an industry, we need to devise strategies to mitigate our exposure. Ask your
providers and prospective providers what they can offer to protect your
business. If you’re a subagent, ask your master agent what steps they’ve taken
to protect it business. Factor these answers into your decisions on selecting
providers.

* Understand that you’re
extending credit to your providers.
If a provider takes a position that your
commissions are earned at the time the customer uses the service, you may be
extending 90 days credit or more. Is it appropriate that you extend credit
without any security? Upfront bonuses, deposit accounts, escrows and prepayments
can provide you security. Does your contract specify when commissions are
"earned" and "due?" Consult an experienced telecom attorney
and consider reworking your contracts.

* Re-evaluate customer service
agreements.
There was a time when providers were the more stable, secure
party to the agreement. Now, many of us channel partners are the stable
organizations in our communities. More than ever, we own the relationship with
the customer. That relationship needs to be respected and protected — legally.
Thus, if the agent contract is breached, then that should breach the contract of
the customers we bring to the provider.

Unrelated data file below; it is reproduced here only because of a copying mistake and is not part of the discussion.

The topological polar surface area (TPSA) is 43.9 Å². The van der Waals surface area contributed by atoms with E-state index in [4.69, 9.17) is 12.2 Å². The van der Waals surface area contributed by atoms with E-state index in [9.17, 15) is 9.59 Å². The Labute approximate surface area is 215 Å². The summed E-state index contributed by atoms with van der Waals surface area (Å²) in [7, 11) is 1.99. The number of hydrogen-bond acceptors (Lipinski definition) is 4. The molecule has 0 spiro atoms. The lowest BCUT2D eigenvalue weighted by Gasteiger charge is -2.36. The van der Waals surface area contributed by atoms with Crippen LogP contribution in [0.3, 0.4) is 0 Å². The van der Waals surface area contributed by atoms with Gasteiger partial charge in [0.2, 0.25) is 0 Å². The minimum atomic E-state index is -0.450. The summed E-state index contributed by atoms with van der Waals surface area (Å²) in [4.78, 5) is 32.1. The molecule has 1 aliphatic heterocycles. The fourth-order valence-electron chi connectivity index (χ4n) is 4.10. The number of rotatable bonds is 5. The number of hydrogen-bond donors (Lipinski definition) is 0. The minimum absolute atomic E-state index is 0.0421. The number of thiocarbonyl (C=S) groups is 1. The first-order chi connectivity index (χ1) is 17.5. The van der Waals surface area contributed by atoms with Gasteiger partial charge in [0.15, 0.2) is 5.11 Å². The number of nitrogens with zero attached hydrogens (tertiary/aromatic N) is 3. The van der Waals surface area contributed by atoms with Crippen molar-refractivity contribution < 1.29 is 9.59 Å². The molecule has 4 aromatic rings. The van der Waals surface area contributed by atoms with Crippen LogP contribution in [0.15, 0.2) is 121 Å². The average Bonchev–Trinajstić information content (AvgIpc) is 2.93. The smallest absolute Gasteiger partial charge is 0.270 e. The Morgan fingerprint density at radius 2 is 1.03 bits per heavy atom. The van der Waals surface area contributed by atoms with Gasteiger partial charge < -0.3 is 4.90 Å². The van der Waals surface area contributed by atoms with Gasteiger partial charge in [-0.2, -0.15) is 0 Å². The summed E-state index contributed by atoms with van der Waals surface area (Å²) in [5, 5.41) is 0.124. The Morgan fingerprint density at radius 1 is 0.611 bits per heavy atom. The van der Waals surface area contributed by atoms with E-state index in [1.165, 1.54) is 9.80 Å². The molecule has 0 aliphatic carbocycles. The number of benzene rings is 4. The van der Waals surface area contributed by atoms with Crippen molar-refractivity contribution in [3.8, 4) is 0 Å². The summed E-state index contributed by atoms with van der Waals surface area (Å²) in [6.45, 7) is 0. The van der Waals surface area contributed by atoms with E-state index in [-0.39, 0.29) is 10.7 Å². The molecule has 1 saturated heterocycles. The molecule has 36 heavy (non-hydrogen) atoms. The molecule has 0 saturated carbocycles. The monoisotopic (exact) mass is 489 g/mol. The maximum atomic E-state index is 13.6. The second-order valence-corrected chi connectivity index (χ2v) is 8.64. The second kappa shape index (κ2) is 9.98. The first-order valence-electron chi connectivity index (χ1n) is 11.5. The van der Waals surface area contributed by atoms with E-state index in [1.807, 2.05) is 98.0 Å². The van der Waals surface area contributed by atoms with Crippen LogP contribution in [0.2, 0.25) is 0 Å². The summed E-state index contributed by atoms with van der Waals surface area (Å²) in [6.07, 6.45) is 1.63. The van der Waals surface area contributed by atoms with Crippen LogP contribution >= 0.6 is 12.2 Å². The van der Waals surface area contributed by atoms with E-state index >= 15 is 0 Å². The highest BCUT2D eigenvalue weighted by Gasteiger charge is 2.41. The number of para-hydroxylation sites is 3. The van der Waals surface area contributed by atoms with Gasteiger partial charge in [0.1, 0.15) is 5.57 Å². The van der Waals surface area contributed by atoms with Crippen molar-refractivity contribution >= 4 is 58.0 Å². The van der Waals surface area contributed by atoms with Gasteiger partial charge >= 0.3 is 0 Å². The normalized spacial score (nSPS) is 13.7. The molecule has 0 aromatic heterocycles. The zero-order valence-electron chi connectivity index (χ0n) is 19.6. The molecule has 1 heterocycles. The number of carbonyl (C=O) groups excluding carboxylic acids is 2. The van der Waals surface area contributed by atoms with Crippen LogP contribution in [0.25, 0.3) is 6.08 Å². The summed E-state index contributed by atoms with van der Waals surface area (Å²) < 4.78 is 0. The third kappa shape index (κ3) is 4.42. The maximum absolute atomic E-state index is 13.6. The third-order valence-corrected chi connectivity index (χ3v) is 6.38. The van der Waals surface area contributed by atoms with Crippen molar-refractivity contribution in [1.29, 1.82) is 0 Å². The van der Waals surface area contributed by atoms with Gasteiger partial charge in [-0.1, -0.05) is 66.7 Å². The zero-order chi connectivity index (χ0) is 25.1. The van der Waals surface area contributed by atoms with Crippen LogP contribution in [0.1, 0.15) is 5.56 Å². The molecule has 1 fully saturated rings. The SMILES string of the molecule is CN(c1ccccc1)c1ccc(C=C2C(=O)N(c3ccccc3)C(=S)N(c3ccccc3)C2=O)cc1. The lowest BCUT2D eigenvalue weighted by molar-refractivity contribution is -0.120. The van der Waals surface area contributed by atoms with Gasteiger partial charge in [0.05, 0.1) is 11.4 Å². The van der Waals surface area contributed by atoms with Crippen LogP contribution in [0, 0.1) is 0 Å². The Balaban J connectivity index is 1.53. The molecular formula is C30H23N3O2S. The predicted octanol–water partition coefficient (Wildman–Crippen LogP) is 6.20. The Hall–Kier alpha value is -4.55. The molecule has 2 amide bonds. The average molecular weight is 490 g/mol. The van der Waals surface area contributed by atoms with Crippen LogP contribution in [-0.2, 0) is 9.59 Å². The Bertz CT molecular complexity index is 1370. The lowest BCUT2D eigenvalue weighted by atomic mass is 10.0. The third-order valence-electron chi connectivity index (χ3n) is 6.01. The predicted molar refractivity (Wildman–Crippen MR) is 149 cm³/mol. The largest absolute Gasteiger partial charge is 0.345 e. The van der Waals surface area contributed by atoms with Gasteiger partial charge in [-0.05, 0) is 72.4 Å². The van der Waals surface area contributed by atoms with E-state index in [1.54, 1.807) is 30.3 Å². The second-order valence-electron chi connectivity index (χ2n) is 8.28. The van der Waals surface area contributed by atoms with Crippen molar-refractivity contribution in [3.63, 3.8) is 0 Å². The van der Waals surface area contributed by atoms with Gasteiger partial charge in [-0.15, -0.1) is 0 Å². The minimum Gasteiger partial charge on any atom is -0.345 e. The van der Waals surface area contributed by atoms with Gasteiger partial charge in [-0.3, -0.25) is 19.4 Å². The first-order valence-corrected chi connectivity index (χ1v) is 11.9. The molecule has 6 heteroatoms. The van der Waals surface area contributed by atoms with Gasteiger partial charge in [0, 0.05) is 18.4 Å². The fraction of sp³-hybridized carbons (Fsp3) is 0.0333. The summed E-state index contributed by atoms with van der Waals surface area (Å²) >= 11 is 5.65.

The economic downturn represents a
double-edged sword for channel partners. On one hand, downsized vendors need
indirect sales organizations to maintain momentum, which has opened up
ever-growing opportunities to represent products of all makes and models with
better terms than ever before. On the other, telecom bankruptcies are likely to
continue. While the number of filings is subsiding, the magnitude appears to be
growing. It is critical for partners to take advantage of their newfound
influence in negotiating protection for their businesses.

Greg Praske is the CEO of
Association Resource Group (ARG), a Washington D.C.-based master agency for
voice, data and conferencing services. In its 11 years in the business, ARG has
endured three vendor bankruptcies while retaining more than 99 percent of its
customer base. Praske is a CPA by training with 15 years in association
management before co-founding ARG in 1991 with Bill Power.

 

Links

Association
Resource Group    
www.assnresource.com

AT&T
Corp.    
www.att.com

Qwest
Communications International Inc.    
www.qwest.com

Sprint
Corp.    
www.sprint.com

WorldCom           
www.worldcom.com